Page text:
Traffic-related general plan amendment proposed for Grass Valley

This is on the agenda for the Grass Valley Planning Commission on Tuesday, May 21:

Subject: A proposed amendment to the General Plan Circulation Element, to add a policy that specifies that Level of Service (LOS) E is acceptable for six intersections in the historic downtown area

Location: 1) Mill and Neal Streets; 2) West Main and Mill Streets; 3) West Main and Church Streets; 4) West Main and School Streets; 5) Bank and South Auburn Streets; 6) State Route 20/49 Southbound ramp and Bennett Street
Applicant: City of Grass Valley
Zoning/General Plan: Various
Environmental Status: Reliance of two previously certified Environmental Impact
Reports

The proposed project is an amendment to the General Plan Circulation Element. The
specific amendment is the addition of one new policy which implements Circulation Element Implementation Program 7-CI (IP7-CI). IP7-CI allows the City Council to adjust the level of service standard at certain intersections after the City performs an analysis of the factors listed in the program. As part of this project, the City performed the analysis with respect to Implementation Program 7-CI and found it is necessary to relax the LOS standard at the six intersections listed in the following proposed policy:

The staff report is here.

Background:
Level of service (LOS) is a measure used by traffic engineers to determine the effectiveness of elements of transportation infrastructure.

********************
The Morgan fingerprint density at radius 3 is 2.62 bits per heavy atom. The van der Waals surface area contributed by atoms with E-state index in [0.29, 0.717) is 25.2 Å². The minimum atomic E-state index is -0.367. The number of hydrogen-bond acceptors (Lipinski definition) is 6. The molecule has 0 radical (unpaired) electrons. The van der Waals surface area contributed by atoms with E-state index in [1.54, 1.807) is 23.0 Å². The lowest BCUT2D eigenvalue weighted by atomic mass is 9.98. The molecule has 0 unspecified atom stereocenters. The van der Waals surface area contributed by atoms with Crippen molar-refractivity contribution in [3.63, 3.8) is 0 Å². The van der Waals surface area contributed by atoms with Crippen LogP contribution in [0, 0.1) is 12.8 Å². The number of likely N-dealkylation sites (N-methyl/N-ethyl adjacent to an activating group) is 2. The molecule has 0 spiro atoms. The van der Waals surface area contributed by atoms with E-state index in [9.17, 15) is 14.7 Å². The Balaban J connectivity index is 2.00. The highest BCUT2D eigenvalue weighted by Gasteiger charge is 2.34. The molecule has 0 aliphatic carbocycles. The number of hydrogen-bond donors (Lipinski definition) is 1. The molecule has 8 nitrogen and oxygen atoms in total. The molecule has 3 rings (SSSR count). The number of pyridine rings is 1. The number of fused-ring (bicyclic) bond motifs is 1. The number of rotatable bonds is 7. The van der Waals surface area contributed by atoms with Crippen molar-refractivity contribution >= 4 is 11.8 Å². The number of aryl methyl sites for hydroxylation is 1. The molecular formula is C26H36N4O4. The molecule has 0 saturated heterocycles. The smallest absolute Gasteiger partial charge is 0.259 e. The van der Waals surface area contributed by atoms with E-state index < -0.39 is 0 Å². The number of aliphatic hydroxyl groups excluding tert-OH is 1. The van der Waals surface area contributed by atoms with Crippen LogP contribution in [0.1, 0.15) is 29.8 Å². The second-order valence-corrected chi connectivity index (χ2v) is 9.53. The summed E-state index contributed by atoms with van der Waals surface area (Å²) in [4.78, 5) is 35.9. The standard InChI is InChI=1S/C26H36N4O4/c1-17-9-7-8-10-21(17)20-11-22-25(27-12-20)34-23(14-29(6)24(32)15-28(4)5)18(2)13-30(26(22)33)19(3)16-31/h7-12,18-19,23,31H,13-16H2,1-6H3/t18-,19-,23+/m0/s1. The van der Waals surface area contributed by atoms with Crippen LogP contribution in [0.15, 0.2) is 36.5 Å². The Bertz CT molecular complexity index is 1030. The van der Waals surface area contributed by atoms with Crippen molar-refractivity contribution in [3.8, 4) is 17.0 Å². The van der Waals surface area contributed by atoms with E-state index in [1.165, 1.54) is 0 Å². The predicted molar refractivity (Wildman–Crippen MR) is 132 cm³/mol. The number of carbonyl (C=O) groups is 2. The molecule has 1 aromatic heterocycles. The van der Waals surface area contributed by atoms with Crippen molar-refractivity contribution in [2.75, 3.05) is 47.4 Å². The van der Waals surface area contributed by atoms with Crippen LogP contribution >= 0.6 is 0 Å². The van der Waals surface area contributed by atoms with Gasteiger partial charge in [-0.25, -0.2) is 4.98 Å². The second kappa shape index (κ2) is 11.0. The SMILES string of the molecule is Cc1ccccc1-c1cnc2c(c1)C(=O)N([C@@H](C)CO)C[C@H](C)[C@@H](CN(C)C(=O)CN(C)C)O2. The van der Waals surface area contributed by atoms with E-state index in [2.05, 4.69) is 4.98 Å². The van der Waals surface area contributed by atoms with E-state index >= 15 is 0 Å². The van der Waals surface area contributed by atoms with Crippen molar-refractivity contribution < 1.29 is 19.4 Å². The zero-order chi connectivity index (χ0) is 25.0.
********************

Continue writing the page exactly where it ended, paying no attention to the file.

Level-of-Service E describes operations at capacity. Flow becomes irregular and speed varies rapidly because there are virtually no usable gaps to maneuver in the traffic stream and speeds rarely reach the posted limit. Vehicle spacing is about 6 car lengths, however speeds are still at or above 50 mi/h(80 km/h). Any disruption to traffic flow, such as merging ramp traffic or lane changes, will create a shock wave affecting traffic upstream. Any incident will create serious delays. Driver’s level of comfort become poor.[1] LOS E is a common standard in larger urban areas, where some roadway congestion is inevitable.

More information is here.

Author: jeffpelline

Jeff Pelline is a veteran editor and award-winning journalist - in print and online. He is publisher of Sierra FoodWineArt magazine and its website SierraCulture.com. Jeff covered business and technology for The San Francisco Chronicle for 12 years, and he was a founding editor and Editor of CNET News for eight years, among other positions. Jeff has a bachelor's degree from UC Berkeley and a master's from Northwestern University. His hobbies include sailing, swimming, and trout fishing in the Sierra.

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